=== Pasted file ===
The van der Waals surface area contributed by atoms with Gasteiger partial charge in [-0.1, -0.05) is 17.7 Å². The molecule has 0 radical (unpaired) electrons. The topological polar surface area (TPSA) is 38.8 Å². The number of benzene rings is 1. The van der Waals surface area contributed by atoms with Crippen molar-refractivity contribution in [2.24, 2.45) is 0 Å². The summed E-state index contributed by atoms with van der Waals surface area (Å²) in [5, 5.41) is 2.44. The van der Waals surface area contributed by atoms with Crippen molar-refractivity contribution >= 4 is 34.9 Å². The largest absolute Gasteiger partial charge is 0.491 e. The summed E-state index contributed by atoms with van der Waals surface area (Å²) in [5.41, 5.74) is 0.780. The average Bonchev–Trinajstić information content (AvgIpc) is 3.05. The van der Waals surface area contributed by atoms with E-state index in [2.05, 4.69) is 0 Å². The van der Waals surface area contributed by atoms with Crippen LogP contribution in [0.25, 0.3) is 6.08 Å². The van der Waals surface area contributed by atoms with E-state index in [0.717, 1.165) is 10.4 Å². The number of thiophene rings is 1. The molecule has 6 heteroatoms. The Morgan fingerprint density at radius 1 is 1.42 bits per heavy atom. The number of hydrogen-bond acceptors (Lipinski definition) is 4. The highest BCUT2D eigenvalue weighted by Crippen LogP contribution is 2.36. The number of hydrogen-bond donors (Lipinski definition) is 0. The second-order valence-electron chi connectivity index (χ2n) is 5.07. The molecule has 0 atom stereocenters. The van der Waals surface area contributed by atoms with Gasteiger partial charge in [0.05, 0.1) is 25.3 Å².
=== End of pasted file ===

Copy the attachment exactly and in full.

The van der Waals surface area contributed by atoms with Gasteiger partial charge in [-0.1, -0.05) is 17.7 Å². The molecule has 0 radical (unpaired) electrons. The topological polar surface area (TPSA) is 38.8 Å². The number of benzene rings is 1. The van der Waals surface area contributed by atoms with Crippen molar-refractivity contribution in [2.24, 2.45) is 0 Å². The summed E-state index contributed by atoms with van der Waals surface area (Å²) in [5, 5.41) is 2.44. The van der Waals surface area contributed by atoms with Crippen molar-refractivity contribution >= 4 is 34.9 Å². The largest absolute Gasteiger partial charge is 0.491 e. The summed E-state index contributed by atoms with van der Waals surface area (Å²) in [5.41, 5.74) is 0.780. The average Bonchev–Trinajstić information content (AvgIpc) is 3.05. The van der Waals surface area contributed by atoms with E-state index in [2.05, 4.69) is 0 Å². The van der Waals surface area contributed by atoms with Crippen LogP contribution in [0.25, 0.3) is 6.08 Å². The van der Waals surface area contributed by atoms with E-state index in [0.717, 1.165) is 10.4 Å². The number of thiophene rings is 1. The molecule has 6 heteroatoms. The Morgan fingerprint density at radius 1 is 1.42 bits per heavy atom. The number of hydrogen-bond acceptors (Lipinski definition) is 4. The highest BCUT2D eigenvalue weighted by Crippen LogP contribution is 2.36. The number of hydrogen-bond donors (Lipinski definition) is 0. The second-order valence-electron chi connectivity index (χ2n) is 5.07. The molecule has 0 atom stereocenters. The van der Waals surface area contributed by atoms with Gasteiger partial charge in [0.05, 0.1) is 25.3 Å².